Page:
This site is intended for health professionals only


Pandemic only ‘just begun’ for community nurses as referrals rise



Community nurses have warned of rising referrals and caseloads of patients in their own homes with complex care needs, including long Covid.

Nurses from the Oxleas NHS Foundation Trust in southeast London told Sky News they are seeing an increase in community referrals for patients who need respiratory, occupational therapy and diabetes support – and also expected to look after patients with long Covid.

Laura Oyewole, team manager for heart failure and cardiac rehabilitation, told the broadcaster: ‘The pandemic is not over for us in the community. Actually, it has just begun because we are picking up on a lot of issues patients have.’

Her colleague Harriet Webster, a specialist respiratory nurse in the community, said referrals in her patch in Bexley, southeast London, are already up 10% on the previous year.

She told Sky News: ‘I think we’ve even seen an increase in referrals into our services over the past few months and year… Community sites are really good at looking after patients and managing their expectations but I think in the long term, services are going to have to grow to cope with the demand.’

Although Covid-19 cases are falling – with the latest Office for National Statistics data showing infections dropping in England by 40% from 90,000 in the week to April down to 54,200 in the week to 24 April – community services are dealing with a backlog of care and patients who would usually be in hospital.

Natalie Black, a neuro occupational therapist working with the team in the community, told Sky News she and her colleagues ‘are dealing with a population of people who have become unwell at home’.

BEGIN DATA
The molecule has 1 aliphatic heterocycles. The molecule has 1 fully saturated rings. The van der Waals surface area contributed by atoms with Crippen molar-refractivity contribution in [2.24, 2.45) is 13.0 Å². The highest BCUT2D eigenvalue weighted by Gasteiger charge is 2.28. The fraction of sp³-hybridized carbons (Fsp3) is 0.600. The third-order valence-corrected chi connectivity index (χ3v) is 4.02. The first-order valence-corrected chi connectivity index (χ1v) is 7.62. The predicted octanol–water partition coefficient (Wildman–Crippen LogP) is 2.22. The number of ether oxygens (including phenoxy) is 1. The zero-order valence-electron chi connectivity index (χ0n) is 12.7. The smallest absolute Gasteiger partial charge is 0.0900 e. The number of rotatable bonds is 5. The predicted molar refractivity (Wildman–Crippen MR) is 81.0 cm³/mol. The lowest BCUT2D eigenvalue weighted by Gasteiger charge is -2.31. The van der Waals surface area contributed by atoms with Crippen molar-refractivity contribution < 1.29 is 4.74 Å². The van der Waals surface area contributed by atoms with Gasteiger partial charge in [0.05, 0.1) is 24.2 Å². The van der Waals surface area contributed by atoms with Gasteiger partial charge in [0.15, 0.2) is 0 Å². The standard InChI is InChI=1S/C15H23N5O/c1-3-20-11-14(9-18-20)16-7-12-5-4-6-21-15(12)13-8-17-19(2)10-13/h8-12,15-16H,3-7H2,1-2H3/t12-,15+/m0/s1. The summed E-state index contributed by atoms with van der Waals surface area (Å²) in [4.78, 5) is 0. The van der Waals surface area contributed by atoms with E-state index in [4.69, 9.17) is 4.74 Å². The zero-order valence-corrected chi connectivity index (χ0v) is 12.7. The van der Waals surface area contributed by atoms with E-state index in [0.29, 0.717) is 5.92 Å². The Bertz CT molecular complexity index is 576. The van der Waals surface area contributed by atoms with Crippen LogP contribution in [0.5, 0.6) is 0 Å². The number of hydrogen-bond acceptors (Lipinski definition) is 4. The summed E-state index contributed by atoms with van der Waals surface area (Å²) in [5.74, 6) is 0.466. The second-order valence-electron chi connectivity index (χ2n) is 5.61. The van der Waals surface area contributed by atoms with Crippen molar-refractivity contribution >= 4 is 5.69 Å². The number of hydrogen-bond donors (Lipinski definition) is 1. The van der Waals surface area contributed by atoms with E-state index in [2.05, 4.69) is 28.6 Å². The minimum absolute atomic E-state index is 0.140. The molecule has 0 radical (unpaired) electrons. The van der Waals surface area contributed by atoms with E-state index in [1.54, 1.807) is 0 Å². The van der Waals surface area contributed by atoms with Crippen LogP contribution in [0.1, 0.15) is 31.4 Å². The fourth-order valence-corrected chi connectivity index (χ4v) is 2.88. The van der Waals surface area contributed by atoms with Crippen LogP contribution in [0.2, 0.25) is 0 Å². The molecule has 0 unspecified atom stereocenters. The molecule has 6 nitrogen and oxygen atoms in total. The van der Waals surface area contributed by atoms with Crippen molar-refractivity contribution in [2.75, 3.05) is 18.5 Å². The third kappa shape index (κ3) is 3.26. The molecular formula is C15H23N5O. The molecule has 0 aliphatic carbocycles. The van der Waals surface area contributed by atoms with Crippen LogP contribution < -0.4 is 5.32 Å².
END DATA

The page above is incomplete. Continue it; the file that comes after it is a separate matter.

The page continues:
She continued: ‘We are also having to deal with really complex cases coming out of hospital. What this means for us is that we now have a caseload of patients, who should be on inpatient wards, but actually they are out in the community.’

Meanwhile, diabetes specialist nurse Pippa Ashford told Sky News that treating Covid-19 with the steroid dexamethasone has led to an increase in diabetes.

She said: ‘The treatment pathway with high dose dexamethasone steroids is inducing diabetes in some people. The link between steroids and diabetes is already well known, but it has taken us by surprise – the sheer volume of steroid-induced diabetes that we have been seeing.’

Dexamethasone reduces mortality in people with Covid-19 who require ventilation or oxygen therapy, but the use of steroids can result in hyperglycaemia in people with diabetes and new-onset diabetes in those previously undiagnosed.

Last month, a report found slogans such as ‘stay at home, protect the NHS’ may have discouraged people from seeking necessary hospital care and seen demand for community care rise.